Despite this, opportunities remain for big savings at auction. Many sellers will be looking to shift their homes quickly, so properties can often go under the hammer for far less than they would if going through an estate agent. It can also be a fairly speedy process, with the sale sealed on the day and no long, complicated chains which can fall through at the last minute. "The first thing to note is that every seller at auction is motivated to sell. Also, the properties tend to be unmodernised and in need of some work so it allows the buyers to put their stamp on them and make some money," says David Sandeman, founder of EIG.

However, buying a property at auction can be a more complex procedure than expected. A great deal of groundwork has to be laid before auction day and anyone unprepared could quickly become unstuck. "Auctions are sometimes seen by first-time buyers as a chance to get a bargain, but if you've got no experience it can be risky. There are a lot of hoops to jump through with any house purchase and doubly so for anyone who has never bought at auction before," says David Hollingworth from mortgage broker London & Country.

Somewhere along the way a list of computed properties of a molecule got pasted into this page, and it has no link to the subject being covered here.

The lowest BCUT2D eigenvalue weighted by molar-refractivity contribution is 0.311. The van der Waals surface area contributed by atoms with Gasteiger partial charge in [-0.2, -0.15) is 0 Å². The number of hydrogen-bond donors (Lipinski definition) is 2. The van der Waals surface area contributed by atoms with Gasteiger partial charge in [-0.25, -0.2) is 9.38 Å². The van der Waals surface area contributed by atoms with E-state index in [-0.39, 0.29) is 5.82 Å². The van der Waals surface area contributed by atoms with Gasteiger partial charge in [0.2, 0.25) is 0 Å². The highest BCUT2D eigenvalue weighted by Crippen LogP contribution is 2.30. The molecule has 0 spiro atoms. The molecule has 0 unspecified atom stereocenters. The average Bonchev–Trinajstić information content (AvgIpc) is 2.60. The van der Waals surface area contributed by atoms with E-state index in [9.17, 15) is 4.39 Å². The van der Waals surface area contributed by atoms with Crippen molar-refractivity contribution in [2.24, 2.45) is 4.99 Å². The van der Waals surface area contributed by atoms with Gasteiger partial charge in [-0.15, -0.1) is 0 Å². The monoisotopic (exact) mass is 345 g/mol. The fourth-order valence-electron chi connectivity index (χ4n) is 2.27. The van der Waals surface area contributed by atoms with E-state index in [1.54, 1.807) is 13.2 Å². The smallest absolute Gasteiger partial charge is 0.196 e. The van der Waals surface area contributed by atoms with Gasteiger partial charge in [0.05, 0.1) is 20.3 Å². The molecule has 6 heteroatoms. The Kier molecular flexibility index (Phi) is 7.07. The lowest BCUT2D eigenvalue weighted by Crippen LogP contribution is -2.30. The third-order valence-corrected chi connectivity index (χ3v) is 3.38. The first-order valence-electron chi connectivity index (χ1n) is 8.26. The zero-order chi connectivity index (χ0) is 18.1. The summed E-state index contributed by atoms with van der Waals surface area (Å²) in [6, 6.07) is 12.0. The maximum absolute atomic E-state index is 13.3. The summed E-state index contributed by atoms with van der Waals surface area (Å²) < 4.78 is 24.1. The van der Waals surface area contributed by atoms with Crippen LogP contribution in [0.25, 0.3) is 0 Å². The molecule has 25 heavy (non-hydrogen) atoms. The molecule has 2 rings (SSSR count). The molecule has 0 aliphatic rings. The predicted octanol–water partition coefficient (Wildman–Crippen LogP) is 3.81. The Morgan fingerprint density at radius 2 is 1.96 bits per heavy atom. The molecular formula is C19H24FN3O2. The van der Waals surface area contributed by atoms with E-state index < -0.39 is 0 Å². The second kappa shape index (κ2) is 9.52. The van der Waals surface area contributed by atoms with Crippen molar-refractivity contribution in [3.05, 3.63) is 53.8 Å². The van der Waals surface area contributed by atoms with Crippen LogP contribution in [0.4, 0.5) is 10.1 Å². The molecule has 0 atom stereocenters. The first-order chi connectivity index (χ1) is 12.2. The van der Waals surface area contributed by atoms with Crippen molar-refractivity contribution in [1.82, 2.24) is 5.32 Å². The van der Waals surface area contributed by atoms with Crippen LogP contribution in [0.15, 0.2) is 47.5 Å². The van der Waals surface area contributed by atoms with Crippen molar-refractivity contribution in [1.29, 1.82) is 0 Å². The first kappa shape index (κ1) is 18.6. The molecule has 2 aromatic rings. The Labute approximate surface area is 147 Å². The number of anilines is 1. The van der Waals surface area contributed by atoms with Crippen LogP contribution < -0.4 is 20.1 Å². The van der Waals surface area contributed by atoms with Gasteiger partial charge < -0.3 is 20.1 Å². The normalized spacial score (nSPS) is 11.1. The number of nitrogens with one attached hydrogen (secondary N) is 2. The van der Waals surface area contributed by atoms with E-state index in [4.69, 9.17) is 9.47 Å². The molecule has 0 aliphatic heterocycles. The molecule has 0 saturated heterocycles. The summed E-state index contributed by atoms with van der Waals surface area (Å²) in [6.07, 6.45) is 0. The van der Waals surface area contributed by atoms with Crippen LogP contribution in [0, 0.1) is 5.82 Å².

One of the biggest drawbacks to buying at auction is that the timeframe is extremely tight and a great deal has to be organised. Once auction dates have been put in the diary, potential bidders should get a copy of the the auction catalogue and start scanning for suitable properties. They can then get in touch with the auction house to arrange a viewing of the properties they like the look of. It's also useful to chat to local estate agents for more information on the surrounding area, and to take a look at other house prices for similar properties.